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Parallel Lines

Definition

In 2-dimensional Euclidean geometry, two lines \( a\) and \( b\) are parallel if they do not intersect. We are familiar with several properties of parallel lines \( a\) and \( b\):

Property A

Given any point \( A\) on line \( a\), the minimum distance to line \( b\) is a constant. The converse is true; if the minimum distance between two lines is a constant, then they are parallel.

Property B

If line \( c\) intersects lines \( a\) and \( b\), then the corresponding angles of intersection are the same. The converse is true; if the corresponding angles of intersection are the same, then \( a\) and \( b\) are parallel.

Property C

If line \( c\) intersects lines \( a\) and \( b\), then the alternate interior angles are the same. The converse is true; if the corresponding alternate interior angles are the same, then \( a\) and \( b\) are parallel.

This is a useful property of parallel lines involving similar triangles.

Property D

If \( A, B\) are points on line \( a\), and \( C, D\) are points on line \( b\), let lines \( AC, BD\) intersect at \( E\). Then, triangles \( EAB\) and \( ECD\) are similar. The converse is also true. If \( EAC\) and \( EBD\) are straight lines, and triangles \( EAB, ECD\) are similar, then \( AB\) is parallel to \( CD\).

Proof: By property B, \( \angle EAB = \angle ACD, \angle EBA = \angle EDC\), so these 2 triangles have 3 corresponding angles equal. Thus, they are similar. (Students are asked to Test Yourself by proving the converse)

Remark: It does not matter if point \( E\) is between the two lines, or on the same side of both lines.

This is a useful property of parallel lines, involving area of a triangle.

Property E

If \( A, B\) are points on line \( a\), and \( C, D\) are points on line \( b\), then \( [ABC] = [ABD]\). (Note: \( [PQRS]\) represents the area of figure \( PQRS\).) The converse is also true.

Proof: The triangles have the same base \( AB\), and have the same height from property A. Thus, they have the same area. (Students are asked to Test Yourself by proving the converse.)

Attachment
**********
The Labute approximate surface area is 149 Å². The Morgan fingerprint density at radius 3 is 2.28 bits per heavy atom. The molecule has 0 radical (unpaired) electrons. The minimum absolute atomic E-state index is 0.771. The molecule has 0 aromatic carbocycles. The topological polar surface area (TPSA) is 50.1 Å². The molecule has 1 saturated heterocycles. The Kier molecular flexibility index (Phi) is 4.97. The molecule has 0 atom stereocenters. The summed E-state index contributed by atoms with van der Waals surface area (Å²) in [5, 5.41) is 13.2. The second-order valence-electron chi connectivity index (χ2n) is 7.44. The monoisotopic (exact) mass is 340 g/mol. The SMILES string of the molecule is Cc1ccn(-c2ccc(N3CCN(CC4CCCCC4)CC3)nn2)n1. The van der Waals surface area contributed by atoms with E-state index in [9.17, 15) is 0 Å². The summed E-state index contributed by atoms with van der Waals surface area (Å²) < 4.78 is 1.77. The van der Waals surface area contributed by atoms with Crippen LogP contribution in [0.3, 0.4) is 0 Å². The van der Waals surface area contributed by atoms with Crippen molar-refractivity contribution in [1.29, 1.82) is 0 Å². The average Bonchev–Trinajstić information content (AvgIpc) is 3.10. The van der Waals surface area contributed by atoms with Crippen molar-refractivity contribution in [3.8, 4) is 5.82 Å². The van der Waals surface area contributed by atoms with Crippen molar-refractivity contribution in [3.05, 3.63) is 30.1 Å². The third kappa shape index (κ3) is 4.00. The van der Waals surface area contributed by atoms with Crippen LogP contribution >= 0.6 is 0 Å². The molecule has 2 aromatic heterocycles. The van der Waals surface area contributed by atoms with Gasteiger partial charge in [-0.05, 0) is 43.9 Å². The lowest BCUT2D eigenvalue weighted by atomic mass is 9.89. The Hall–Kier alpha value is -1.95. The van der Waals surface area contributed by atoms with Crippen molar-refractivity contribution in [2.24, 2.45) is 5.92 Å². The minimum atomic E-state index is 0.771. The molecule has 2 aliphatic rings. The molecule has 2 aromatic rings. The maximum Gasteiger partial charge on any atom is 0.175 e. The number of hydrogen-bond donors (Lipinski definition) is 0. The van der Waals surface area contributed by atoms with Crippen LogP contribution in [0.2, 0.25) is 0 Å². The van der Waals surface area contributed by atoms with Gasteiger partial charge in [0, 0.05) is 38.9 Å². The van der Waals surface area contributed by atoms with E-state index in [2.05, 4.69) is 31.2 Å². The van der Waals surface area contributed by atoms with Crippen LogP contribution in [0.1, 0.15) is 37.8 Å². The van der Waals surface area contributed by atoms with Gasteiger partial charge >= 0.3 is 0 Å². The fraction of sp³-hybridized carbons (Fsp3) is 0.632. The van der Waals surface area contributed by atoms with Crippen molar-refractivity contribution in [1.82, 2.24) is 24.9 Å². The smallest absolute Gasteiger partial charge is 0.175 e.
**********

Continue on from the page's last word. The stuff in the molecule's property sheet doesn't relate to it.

Technique

In a parallelogram, what is the sum of 2 consecutive angles?

Let \( \alpha\) and \( \beta\) be 2 consecutive angles in a parallologram. From property B, \( \alpha \) will be equal to the angle supplementary to \( \beta\), or that \( \alpha = 180^\circ - \beta\). Thus, the sum of 2 consecutive angles is \( 180^\circ\). (Pop quiz: Can you make a similar statement regarding trapeziums?)

 

\( AB\) and \( CD\) are 2 parallel lines. \( AC\) and \( BD\) intersect at \( E\). If \( EA=6, EB=10\) and \( AC=9\), what is the length \( BD?\)

From property D, we know that triangle \( EAB, ECD\) are similar. Hence, the ratio of their side lengths is the same. Thus \( \frac {EA}{EB} = \frac {EC}{ED} = \frac {AC}{BD}\), which allows us to calculate that \( BD = \frac {9 \cdot 10}{6} = 15\). Remark: Does it matter if point \( E\) is between the two lines, or on the same side of both lines? Draw both versions and compare?

 

\( AB\) and \( CD\) are 2 parallel lines. \( AC\) and \( BD\) intersect at \( E\). If \( [AED] = 11\), what is \( [BCE]\)?

From property E, \( [ABD] = [ABC]\). Then, we may add (or subtract, if \( E\) is between the two lines) triangle \( EAB\) to get that \( [BCE]=[AED]=11 \).

 

Point \( X\) is given between 2 parallel lines \( a\) and \( b\). The base of the perpendicular from \( X\) to \( a\) is denoted as \( A\), the base of the perpendicular from \( X\) to \( b\) is denoted as \( B\). Show that the points \( X, A, B\) lie on the same line.

Through \( X\), construct line \( x\) that is parallel to \( a\). Label another point \( Y\) on \( x\). Then, by Worked Example 1, \( 180^\circ = \angle AXY + 90^\circ\) and \( 180^\circ = \angle BXY + 90^\circ\). This gives us \( \angle AXY = 90 ^ \circ, \angle BXY = 90^\circ \). Thus, \( \angle AXY + \angle BXY = 180^\circ\), which shows that the points \( X, A, B\) lie on the same line.

Remark : Is this statement still true if \( X\) is on the same side of both lines?

Note by Arron Kau
3 years, 2 months ago

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